Tuesday, 14 September 2010

Fudge in Python

I though Fudge was an interesting format for messaging when Kirk Wylie first mentioned it last year.  Since then C and C++ libraries have appeared alongside the original Java and .Net.  Fudge, along with being a strongly-typed, extensible, self-describing format has some nice ideas, such as taxonomies that look like a good fit for some of our messaging use-cases, such as sending GLUE records over messaging.  In GLUE, keys are long and a taxomomy would help to reduce the byte count on the wire by a lot.  Also the typed nature gives us a big advantage over LDAP, and would save on lots of type conversions.

Another interesting usage (once you have a python implementation) would be automatic translation from Django Models to Fudge messages.  This could work very well with django-celery as a custom serializer.

With some time on my hands I decided to take a crack at a Python implementation of the specification.  The specification is short, and detailed enough to work from but diving into the reference implementations is highly recommended if you have any doubts on what should be done. 

A few days work has lead to a basic implementation up and running with all basic types working (except for date types).  There still is a lot missing, including recursive Fudge messages, taxonomies, context objects, streaming interfaces and better accessors for fields in a fudge Message object.  A lot of these are the next higher level functionality on top of the basic encoding/decoding functionality.

The code is now up at github, expect changes in the next few days as I flesh out the implementation.

Thursday, 3 June 2010

(Some) Java apps run faster on fewer cores...

From Paul Tyma: Mailinator(tm) Blog: How I sped up my server by a factor of 6

Odd effects of reducing #cores for the JVM to improve message throughput.

Tuesday, 25 May 2010

ActiveMQ Advisories and STOMP

Advisory Messages in ActiveMQ are pretty useful, but since I mostly use STOMP clients I never really knew how useful !  I was blocked by this so prompted by a mail from Gary Tully on the activemq-users list and a long weekend coming up I sat down and tried to work out just what was needed.  In the end, after a brief diversion into why JmsFrameTranslator isn't actually used in the server, I got a pretty simple implementation up and running.  This was aided by XStream already being a dependency and it having pretty good JSON support.  Some tests later and I have a first implementation.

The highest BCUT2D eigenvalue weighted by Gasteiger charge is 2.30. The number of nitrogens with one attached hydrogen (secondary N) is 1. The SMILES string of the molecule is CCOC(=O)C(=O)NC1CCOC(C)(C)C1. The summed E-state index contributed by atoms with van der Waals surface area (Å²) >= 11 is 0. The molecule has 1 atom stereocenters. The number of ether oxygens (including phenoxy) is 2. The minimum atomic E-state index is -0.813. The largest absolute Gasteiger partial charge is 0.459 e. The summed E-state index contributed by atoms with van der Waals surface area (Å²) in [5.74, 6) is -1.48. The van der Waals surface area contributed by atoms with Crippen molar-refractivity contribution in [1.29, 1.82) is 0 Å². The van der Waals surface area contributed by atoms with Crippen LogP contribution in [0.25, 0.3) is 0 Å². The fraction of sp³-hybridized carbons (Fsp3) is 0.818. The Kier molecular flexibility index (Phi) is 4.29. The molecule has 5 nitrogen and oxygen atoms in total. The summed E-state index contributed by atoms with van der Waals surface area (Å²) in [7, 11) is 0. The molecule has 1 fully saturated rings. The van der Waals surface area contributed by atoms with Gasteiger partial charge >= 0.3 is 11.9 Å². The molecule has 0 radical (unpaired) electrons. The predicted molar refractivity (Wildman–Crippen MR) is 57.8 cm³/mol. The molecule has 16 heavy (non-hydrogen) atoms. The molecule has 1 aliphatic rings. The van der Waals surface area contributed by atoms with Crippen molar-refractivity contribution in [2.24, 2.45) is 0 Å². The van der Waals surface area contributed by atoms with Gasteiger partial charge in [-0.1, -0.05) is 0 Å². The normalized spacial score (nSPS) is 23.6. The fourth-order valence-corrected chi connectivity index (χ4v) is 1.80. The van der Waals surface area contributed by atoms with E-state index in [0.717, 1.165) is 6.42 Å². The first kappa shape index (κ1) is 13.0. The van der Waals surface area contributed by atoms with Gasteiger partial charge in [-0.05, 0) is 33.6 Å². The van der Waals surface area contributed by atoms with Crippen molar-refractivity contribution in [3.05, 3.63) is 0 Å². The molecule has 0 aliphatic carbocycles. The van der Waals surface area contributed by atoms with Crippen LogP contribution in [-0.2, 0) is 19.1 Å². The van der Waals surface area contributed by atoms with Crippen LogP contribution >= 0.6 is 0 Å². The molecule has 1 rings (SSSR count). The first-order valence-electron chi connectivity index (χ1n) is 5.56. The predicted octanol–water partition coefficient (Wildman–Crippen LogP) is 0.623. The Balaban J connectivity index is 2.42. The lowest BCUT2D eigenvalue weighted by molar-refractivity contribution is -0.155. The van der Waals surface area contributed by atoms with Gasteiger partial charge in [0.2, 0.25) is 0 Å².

The internal openwire DataStructure objects are now marshalled into the STOMP message body as JSON.  An example Advosiry sent to /topic/ActiveMQ.Advisory.Consumer.Queue.>:

{"ConsumerInfo": {
"commandId": 4,
"responseRequired": true,
"consumerId": {
"connectionId": "ID:pb-d-128-141-235-87.cern.ch-52535-1274794978077-4:1",
"sessionId": 1,
"value": 1
"destination": {
"@class": "ActiveMQQueue",
"string": "testConsumerAdvisory",
"null": {}
"prefetchSize": 1000,
"maximumPendingMessageLimit": 0,
"browser": false,
"dispatchAsync": true,
"noLocal": false,
"exclusive": false,
"retroactive": false,
"priority": 0,
"optimizedAcknowledge": false,
"noRangeAcks": false

The code supports automatically supports all command objects that could be marshalled. One little problem is how the "destination" object is marshalled. Not sure why we get the @class in there.

Sunday, 16 May 2010

Producing RPMs for Apache ActiveMQ

Edit (11-01-21) : See the more recent post on a new YUM repo and ActiveMQ 5.4.2 rpms.

All of the deployment we do is via RPM and a big gap for us has long been the lack of RPMs for FUSE Message Broker/ Apache ActiveMQ.

We've had our own hand-rolled rpms for a while now, and when I saw Dejan working on rpms via the maven plugin for ActiveMQ I offered to submit upstream what we have.  It's taken a bit of time to clean it up, but now it's all ready.

Our main deployment platform is Scientific Linux 5, based on RHEL 5.  We try where possible to submit things upstream via EPEL, and this means we need to comply with the Fedora packaging guidelines.  For Java you must build from source and you can't package dependencies in your rpm, so for a 'real' ActiveMQ rpm I'm going to have to build all the dependencies (and that includes all the camel dependencies too).  For such an old OS versions as RHEL5 I think this isn't worth it, but it's on my project list to try and do this for the upcoming RHEL6 release.

Anyway, what does this mean for ActiveMQ rpms now ?  Basically they're 'built' from a binary tarball coming from the Apache dist web server.  The rpm does some repackaging to make things a bit more linux-like in terms of directory locations and also applies some small patches (AMQ-2726 , AMQ-2727) which I'm waiting to get integrated upstream.

Everything is released for now on github and I hope it gets merged upstream at some point - keep an eye on this bug (AMQ-2105) for progress.  If you want to build for yourself, just grab the code and do a make

Built rpms for Centos5/RHEL5/SLC5 are on our build system.  Enjoy !

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Monday, 22 February 2010

India & Nepal

I spend 3 weeks this January in Northern India and Nepal, starting in Delhi, going to Bodh Gaya, Varanasi, Kushinagar and Lumbini finishing up in Nepal in Kathmandu.  Too few days really, but definitely gave me a taste for the area.  Here's some pictures (flickr).